By: J. S. Scott

“All of it,” he demanded stubbornly, almost angrily.

Looking at him was dangerous, but I met his commanding glare with equal determination—for all the good it did me. He wasn’t going to bend. The stubborn tick of the muscle of his jaw told me he wasn’t budging.

I didn’t want to argue and risk the chance of losing my opportunity.

I sighed. “Okay.” If I agreed, I could always take what I really needed and return the rest later if the job panned out. “Is this really that important to you?”

He nodded abruptly, sending a stray lock of hair to fall onto his forehead. “Very.”

“Can you at least tell me why?”

“You hungry?” Trace ignored the question.

My stomach rumbled as if on cue. “I’m starving.” I decided that being honest about most things would make the situation smoother with this man. He might be incredibly hot, but he was all business. He also seemed to appreciate honesty.

“I’ll take you to get something to eat. We can talk.” He efficiently shut down his computer and stood.

Air left my lungs in a rush as I surveyed his height, his strength, and the broad, masculine form that filled out his custom suit so very well.

What was I thinking? I could never pull off being a fiancée to a man like him.

“I don’t think that’s a good idea.” I stood up, but my feet felt rooted to the ground.

“We both need to eat. I want food,” he insisted. “How long has it been since you ate?”

“Four days, five hours and about ten minutes,” I answered automatically because I was currently feeling every moment of the food deprivation.

“Are you serious?” His question came out growly and displeased.


“Let’s go,” he answered brusquely, walking around the desk to take my upper arm lightly. “Damn, you’re thin, and you look like you’re barely out of high school. How old are you?”

I snorted. “I’m twenty-three, hardly high-school age.”

“You look like jailbait,” Trace answered gruffly.

“I can show you my identification.” I knew I looked young with my hair pulled back and no makeup on my face. Haircuts and makeup were a luxury I couldn’t afford.

“Not necessary. I believe you. But we’re changing your look.” He propelled me gently toward the door.

I shrugged. I didn’t care what I had to do to play the part. I just wanted the promised job. “Fine.”

I let him lead me out the door, noting with relief that Ms. Perfect was gone, probably done for the day.

“You’re going to eat,” he answered bossily.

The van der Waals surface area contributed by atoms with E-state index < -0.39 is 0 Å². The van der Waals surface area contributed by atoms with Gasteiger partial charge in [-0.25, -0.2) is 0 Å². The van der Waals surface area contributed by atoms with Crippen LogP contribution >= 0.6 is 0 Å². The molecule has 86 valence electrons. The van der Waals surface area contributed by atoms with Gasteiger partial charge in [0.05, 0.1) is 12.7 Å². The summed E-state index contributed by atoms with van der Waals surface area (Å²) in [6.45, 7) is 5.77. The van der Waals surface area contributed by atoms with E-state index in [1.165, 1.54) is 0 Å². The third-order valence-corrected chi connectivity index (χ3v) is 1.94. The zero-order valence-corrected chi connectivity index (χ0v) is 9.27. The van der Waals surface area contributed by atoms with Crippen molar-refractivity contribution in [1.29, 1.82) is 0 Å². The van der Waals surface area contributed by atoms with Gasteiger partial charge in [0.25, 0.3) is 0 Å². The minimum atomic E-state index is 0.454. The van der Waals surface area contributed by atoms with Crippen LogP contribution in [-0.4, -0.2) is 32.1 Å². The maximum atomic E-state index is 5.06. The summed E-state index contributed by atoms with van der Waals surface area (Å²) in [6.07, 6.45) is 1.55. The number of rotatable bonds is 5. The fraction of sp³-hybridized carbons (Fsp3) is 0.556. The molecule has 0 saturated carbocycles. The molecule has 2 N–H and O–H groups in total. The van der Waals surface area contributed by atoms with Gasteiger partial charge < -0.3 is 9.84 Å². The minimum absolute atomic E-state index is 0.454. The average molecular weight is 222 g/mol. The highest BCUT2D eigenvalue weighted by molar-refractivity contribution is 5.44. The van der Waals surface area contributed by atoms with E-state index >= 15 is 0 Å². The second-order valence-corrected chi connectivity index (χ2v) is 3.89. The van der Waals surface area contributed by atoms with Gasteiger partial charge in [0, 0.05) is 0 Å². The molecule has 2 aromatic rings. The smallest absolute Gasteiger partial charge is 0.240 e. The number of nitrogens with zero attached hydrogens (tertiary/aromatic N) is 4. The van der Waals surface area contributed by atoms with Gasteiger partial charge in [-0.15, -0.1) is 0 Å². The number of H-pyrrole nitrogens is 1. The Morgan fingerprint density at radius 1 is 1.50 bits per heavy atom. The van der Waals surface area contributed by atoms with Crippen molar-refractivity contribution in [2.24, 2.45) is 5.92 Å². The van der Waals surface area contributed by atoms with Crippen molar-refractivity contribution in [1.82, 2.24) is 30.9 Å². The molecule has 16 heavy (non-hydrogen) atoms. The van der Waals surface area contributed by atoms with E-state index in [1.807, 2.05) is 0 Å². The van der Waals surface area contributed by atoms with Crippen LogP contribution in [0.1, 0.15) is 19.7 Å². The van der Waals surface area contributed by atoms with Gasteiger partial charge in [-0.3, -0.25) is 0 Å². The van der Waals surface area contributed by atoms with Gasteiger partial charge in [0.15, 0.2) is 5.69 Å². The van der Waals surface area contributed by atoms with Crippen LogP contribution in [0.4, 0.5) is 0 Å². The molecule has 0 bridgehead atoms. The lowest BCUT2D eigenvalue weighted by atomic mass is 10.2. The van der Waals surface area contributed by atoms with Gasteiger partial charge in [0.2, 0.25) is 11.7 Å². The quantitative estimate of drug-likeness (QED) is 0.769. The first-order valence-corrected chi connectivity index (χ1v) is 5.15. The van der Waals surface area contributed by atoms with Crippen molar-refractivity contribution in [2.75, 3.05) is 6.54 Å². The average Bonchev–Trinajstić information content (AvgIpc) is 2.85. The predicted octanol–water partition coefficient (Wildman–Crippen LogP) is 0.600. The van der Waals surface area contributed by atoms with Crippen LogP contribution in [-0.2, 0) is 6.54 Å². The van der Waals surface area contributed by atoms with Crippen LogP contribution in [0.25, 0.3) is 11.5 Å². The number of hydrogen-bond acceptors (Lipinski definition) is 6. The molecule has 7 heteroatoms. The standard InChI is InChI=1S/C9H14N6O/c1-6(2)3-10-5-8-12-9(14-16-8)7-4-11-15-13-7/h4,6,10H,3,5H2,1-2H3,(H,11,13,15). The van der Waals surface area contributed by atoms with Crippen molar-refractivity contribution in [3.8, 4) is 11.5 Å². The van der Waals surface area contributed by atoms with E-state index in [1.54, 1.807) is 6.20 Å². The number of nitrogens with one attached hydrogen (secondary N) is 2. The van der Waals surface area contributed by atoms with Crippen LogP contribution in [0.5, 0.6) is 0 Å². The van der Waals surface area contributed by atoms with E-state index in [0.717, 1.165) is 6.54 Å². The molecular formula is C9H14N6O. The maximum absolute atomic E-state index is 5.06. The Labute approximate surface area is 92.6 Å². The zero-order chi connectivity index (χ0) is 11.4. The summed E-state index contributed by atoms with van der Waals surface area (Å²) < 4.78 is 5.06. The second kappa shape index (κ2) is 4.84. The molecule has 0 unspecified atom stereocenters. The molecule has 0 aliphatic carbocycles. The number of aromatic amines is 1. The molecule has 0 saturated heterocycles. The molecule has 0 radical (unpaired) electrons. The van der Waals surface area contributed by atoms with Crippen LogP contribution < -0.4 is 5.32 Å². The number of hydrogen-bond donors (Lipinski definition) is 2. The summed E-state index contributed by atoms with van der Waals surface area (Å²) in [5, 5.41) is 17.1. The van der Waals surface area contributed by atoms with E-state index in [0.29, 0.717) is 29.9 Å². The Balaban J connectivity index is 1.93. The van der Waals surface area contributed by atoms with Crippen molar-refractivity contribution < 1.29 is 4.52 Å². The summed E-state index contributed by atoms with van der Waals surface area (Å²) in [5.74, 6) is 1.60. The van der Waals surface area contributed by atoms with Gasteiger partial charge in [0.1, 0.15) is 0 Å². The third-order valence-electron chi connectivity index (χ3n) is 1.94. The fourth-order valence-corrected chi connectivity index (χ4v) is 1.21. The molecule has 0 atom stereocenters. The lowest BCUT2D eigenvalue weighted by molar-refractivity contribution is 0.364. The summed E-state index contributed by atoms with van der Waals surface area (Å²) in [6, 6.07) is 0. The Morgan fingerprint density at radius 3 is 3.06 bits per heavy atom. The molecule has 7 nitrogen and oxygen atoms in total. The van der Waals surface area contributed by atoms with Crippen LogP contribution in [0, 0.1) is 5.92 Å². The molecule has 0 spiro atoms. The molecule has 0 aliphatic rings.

My first reaction was to rebel because he was ordering me around, but I squelched it. He was my boss now, so I needed to do what he wanted for a while. As my stomach growled, I knew I’d really have no problem with that particular command.

Chapter Two


“This place is a dive,” Trace grumbled as he dug into a massive pile of Mexican food that was overflowing a decorative paper plate.

I stopped shoveling food into my face long enough to look at him. I’d practically attacked my burrito the moment it had been placed in front of me, and hadn’t come up for air since. Looking around at the flamboyant walls of the small restaurant, I had to admit that Trace Walker stood out like a sore thumb. He’d asked me where I wanted to eat, and I’d directed him back to my neighborhood, an area that didn’t have the finest of restaurants and was located in one of the most crime-ridden areas in the city. I couldn’t help smiling as I looked at the gorgeous man across from me in a custom suit, seated at a rickety table covered in a well-used plastic table cloth.

He didn’t belong here.

But I did.

“It’s the best Mexican food in the city.” The restaurant was family owned, and the food was fantastic. What did it matter that there was no fine china or fancy furnishings?

I watched as he practically inhaled the daily special, a look of appreciation on his face.

He nodded. “It’s good. How did you ever find this place?”

I shrugged. “I live right around the corner.”

Trace frowned, putting his fork down on his nearly-empty plate. “In this neighborhood? It’s dangerous, especially at night.”

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